This is the introduction to the Upanishad. Now, the Upanishad really begins. This great sacrifice of Vajasravasa Gautama for the purpose of enjoying the pleasures of heaven is the exoteric multitude of the deeds of humanity. The Upanishad is, as I mentioned to you, an exposition of the secret of the entire life of man, the secret of your life, the secret of my life and the secret of the life of every blessed thing. Vajasravasa represents humanity, as in the Bhagavadgita we say Arjuna represents mankind. The performance of this Vishvajit sacrifice by Vajasravasa Gautama is the performance of deeds by mankind as a whole. Man performs actions for the purpose of the enjoyment of the consequence of his actions. Why do you work from the morning till the evening in the various fields of your duties? To relieve yourself of the tensions of life and to enjoy the pleasures that are consequent upon the release of tension, and these pleasures to be enjoyed for as long a time as possible. You understand the purpose of your works in life. You work in this world because you want to come to a state of affairs when you need not work any more but will only enjoy the pleasures consequent upon your actions.

But what is your conception of happiness and delight? What is your notion of the happiness that may come as a consequence of your actions in life? It is the very same concept that Vajasravasa had. “I shall go to heaven and be with the gods and enjoy life.” But what do you mean by “enjoying life”? Can you describe to me what actually is meant by enjoyment of life? Have you any idea, the faintest notion, of what enjoyment means? If you are pressed to answer this question, you may say, “Logically and scientifically I cannot say anything about this; but it appears to me that my idea of happiness is to be in the possession of all desirable things in the world. Well! That possession is perhaps happiness for me. The greatest amount of physical wealth, the largest amount of pleasurable relations and perhaps the longest life with this body to come in contact with these objects and be in their possession—what else can be my notion of enjoyment?” This was Vajasravasa Gautama’s concept, and is our concept also. Man is man, always. He never changes. What man was when the world was created, he is today, also. He is made of the same stuff. He will never change. You rub any man, you will find the same substance inside. He may be a primitive or the modern cultured, so-called educated man—they are all made of the same substance, same stuff. They have the same weaknesses and their desires are of the same character. So, what Vajasravasa Gautama thought, we also think today, and what was his fate shall be our fate, also.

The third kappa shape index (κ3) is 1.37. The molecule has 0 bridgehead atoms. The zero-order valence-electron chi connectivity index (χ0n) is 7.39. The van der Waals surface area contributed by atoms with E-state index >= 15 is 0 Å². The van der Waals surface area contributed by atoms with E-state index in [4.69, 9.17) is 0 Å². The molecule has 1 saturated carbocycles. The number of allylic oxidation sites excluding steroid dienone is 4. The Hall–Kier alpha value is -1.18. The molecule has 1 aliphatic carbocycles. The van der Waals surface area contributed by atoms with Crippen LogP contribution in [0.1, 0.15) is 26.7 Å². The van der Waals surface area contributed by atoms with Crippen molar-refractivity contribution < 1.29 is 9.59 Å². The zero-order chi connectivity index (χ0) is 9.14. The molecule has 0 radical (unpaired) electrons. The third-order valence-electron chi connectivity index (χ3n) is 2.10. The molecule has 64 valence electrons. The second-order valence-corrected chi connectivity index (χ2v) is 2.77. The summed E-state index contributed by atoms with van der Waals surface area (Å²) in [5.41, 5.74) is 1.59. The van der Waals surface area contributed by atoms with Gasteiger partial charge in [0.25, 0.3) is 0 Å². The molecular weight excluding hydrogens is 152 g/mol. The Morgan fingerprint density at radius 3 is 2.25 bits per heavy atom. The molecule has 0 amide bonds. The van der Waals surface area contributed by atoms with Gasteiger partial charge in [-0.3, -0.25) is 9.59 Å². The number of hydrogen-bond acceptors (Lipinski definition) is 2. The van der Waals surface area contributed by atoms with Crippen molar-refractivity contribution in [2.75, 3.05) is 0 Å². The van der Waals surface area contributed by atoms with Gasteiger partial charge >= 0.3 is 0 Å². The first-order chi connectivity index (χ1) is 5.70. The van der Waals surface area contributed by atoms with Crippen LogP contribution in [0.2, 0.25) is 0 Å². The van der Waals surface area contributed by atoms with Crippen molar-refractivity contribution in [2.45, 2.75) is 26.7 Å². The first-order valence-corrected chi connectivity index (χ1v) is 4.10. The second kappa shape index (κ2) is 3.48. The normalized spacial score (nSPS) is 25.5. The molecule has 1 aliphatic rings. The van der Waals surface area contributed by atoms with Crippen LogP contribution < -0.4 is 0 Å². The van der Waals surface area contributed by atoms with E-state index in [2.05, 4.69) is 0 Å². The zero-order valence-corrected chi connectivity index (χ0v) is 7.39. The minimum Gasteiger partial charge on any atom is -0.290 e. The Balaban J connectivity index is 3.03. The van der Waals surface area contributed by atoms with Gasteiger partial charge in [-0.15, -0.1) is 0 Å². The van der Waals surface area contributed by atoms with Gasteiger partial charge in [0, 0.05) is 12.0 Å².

But, we have something inside us, an urge that propels us in some other direction, apart from this exoteric urge which directs us to the enjoyment of the objects of sense. This something peculiar within us is the Nachiketas. The son of Vajasravasa Gautama, the progeny of the sage, is the conscience of the sage, which spoke out his heart. In the mythical terminology of the Upanishad, the conscience of Gautama speaks in the language of his son, Nachiketas. While we are after the enjoyment of life, rulership, authority, prestige and power and whatnot, we have also a subtle voice speaking from within us, every now and then, pestering us, as it were, sometimes annoying us with its demands, telling us something quite different from what we are thinking in our mind. “Are you going to enjoy the pleasures of the world? Are you going to perform deeds and actions for this sake alone?” What are the kinds of action that we perform? They are selfish to the core. They are utterly related to our bodily personality. Though we have heard much of what is known as unselfish action, it is something quite strange to our bodily individuality.

All the deeds of our day-to-day life are remotely connected with our personal pleasures known as egoistic enjoyments. As the enjoyments are brittle, short-lived, with a beginning and an end, so are the actions which engender these pleasures. Our deeds have a beginning and an end. They started sometime and they shall end also sometime. Similarly, that fruit which accrues out of these actions also has a perishable constitution. Our longing shall never be quenched by the brittle, dry, momentary objects of the world.